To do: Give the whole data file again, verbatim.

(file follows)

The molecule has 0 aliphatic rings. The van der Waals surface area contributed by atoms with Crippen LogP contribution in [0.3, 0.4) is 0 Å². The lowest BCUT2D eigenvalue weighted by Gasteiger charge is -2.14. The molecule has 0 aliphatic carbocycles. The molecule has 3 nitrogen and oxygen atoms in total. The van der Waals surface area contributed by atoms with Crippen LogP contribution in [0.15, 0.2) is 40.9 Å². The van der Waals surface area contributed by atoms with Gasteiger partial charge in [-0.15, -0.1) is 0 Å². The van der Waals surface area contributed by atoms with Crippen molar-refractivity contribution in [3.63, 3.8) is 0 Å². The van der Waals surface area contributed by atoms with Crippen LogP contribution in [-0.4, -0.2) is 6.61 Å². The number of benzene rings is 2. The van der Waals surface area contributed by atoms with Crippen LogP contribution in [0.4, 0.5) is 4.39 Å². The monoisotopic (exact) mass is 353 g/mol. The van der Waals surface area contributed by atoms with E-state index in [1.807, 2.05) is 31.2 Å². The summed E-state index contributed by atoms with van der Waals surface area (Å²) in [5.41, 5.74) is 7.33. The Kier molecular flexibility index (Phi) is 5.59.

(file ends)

The molecule has 0 aliphatic rings. The van der Waals surface area contributed by atoms with Crippen LogP contribution in [0.3, 0.4) is 0 Å². The lowest BCUT2D eigenvalue weighted by Gasteiger charge is -2.14. The molecule has 0 aliphatic carbocycles. The molecule has 3 nitrogen and oxygen atoms in total. The van der Waals surface area contributed by atoms with Crippen LogP contribution in [0.15, 0.2) is 40.9 Å². The van der Waals surface area contributed by atoms with Gasteiger partial charge in [-0.15, -0.1) is 0 Å². The van der Waals surface area contributed by atoms with Crippen molar-refractivity contribution in [3.63, 3.8) is 0 Å². The van der Waals surface area contributed by atoms with Crippen LogP contribution in [-0.4, -0.2) is 6.61 Å². The number of benzene rings is 2. The van der Waals surface area contributed by atoms with Crippen LogP contribution in [0.4, 0.5) is 4.39 Å². The monoisotopic (exact) mass is 353 g/mol. The van der Waals surface area contributed by atoms with E-state index in [1.807, 2.05) is 31.2 Å². The summed E-state index contributed by atoms with van der Waals surface area (Å²) in [5.41, 5.74) is 7.33. The Kier molecular flexibility index (Phi) is 5.59.